treaty at new amsterdam

The U.S. government’s policies towards Native Americans in the second half of the nineteenth century were motivated by the desire to expand westward into areas inhabited by these Native American tribes. By the 1850s virtually all Native American tribes, roughly 360,000 in number, were living to the west of the Mississippi River. These American Indians, some from the Northwestern and Southeastern territories, were confined to Indian Territory situated in contemporary Oklahoma, while the Kiowa and Comanche Native American tribes shared the territory of the Southern Plains.

The Sioux, Crows and Blackfeet dominated the Northern Plains. These Native American groups experienced misfortune as the continuous stream of European immigrants into northeastern American cities pushed a stream of immigrants into the western lands already occupied by these diverse groups of Indians.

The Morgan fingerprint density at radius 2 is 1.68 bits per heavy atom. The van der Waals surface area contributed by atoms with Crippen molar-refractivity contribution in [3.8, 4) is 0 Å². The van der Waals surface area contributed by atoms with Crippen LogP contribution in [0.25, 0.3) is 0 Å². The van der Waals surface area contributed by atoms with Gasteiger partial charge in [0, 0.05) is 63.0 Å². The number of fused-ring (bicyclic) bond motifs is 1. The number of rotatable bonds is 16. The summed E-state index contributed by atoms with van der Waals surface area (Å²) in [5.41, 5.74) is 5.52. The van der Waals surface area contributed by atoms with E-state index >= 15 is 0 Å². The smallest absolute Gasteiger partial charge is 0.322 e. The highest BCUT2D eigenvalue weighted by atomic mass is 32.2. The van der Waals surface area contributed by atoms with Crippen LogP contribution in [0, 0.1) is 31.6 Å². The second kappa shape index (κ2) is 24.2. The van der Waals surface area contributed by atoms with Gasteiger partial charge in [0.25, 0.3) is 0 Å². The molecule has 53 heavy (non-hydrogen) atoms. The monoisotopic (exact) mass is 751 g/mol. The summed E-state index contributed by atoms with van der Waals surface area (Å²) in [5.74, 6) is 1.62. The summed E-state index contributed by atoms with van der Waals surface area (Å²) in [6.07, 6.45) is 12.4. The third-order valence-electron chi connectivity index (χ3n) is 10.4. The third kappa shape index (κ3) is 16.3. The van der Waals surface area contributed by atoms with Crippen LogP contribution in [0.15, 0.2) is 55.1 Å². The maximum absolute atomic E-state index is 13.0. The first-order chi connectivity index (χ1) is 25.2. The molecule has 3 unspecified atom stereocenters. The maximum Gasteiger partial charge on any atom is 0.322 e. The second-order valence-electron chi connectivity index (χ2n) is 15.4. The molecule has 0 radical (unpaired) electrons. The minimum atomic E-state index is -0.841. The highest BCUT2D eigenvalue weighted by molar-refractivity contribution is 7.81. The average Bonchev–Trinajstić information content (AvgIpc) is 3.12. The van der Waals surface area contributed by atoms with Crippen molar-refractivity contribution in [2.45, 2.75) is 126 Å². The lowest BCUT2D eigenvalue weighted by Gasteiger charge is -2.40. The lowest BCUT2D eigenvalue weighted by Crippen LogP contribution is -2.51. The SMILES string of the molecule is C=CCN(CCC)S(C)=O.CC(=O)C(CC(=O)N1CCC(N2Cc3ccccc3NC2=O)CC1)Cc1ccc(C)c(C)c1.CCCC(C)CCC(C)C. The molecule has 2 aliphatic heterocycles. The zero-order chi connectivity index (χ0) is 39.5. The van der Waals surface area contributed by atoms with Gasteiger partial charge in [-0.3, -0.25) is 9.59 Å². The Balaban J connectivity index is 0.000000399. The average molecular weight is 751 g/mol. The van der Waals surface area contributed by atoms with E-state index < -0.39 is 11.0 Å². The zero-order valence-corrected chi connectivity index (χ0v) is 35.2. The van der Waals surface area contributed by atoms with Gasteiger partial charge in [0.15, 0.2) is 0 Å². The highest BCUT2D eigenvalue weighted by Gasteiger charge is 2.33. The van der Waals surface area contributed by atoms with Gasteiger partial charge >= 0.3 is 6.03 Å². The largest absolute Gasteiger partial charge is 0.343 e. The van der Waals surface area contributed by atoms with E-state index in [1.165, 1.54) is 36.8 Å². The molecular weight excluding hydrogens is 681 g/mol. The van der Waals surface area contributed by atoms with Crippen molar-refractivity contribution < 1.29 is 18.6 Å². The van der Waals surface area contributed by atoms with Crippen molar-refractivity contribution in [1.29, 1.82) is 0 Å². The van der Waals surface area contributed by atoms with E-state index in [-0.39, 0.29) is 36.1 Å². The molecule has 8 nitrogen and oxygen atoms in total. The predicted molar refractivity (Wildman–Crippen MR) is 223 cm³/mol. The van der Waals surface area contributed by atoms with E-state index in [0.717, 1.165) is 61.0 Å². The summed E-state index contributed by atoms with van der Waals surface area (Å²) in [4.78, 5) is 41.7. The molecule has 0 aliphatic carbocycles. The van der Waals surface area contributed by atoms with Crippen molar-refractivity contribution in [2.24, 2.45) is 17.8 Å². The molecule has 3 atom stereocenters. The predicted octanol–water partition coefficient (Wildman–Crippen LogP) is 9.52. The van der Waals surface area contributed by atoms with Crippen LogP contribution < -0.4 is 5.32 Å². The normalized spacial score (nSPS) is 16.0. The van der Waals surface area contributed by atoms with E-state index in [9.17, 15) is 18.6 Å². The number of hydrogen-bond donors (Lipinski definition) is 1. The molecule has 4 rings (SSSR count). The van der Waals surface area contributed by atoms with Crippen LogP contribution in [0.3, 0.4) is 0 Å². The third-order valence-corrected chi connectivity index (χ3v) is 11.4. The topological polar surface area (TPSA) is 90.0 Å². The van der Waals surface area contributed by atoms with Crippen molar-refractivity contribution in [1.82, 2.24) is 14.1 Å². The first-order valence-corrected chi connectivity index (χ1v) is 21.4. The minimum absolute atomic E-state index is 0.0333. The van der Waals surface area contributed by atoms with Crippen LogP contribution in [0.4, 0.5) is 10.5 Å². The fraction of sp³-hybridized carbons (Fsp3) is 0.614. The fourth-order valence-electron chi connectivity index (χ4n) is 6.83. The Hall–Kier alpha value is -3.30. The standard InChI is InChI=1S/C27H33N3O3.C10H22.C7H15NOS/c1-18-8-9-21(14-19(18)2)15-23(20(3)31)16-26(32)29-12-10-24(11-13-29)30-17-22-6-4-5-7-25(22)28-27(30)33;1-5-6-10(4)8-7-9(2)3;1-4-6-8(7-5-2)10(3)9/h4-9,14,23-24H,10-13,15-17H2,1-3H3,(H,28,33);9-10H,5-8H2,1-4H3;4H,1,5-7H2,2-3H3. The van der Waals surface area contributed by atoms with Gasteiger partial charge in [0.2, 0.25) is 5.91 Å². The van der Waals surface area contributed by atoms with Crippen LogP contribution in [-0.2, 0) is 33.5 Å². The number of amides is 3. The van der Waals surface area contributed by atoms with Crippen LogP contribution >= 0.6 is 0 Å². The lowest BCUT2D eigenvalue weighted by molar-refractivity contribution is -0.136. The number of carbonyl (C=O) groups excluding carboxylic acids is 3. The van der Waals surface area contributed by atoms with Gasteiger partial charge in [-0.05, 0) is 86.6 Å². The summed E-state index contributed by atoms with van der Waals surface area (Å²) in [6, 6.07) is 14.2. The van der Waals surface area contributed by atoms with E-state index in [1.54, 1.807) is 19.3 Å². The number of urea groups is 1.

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    The early nineteenth century of the United States was marked by its continual expansion to the Mississippi River. However, due to the Gadsden purchase, that lead to U.S. control of the borderlands of southern New Mexico and Arizona along with the authority over Oregon country, Texas and California; America’s expansion wouldn’t end there. Between 1830 and 1860 the United States practically doubled the amount of acreage under its control.

    These territorial gains coincided with the arrival of troves of European and Asian immigrants who wanted to join the surge of American settlers heading west. This, combined with the discovery of gold in 1849, presented attractive possibilities for those prepared make the huge journey westward. As a result, with the military’s protection and the U.S. government’s assistance, many settlers started establishing their homesteads in the Great Plains and other areas of the Native American group-inhabited West.

    signing the treaty of traverse des sioux

    Native American Tribes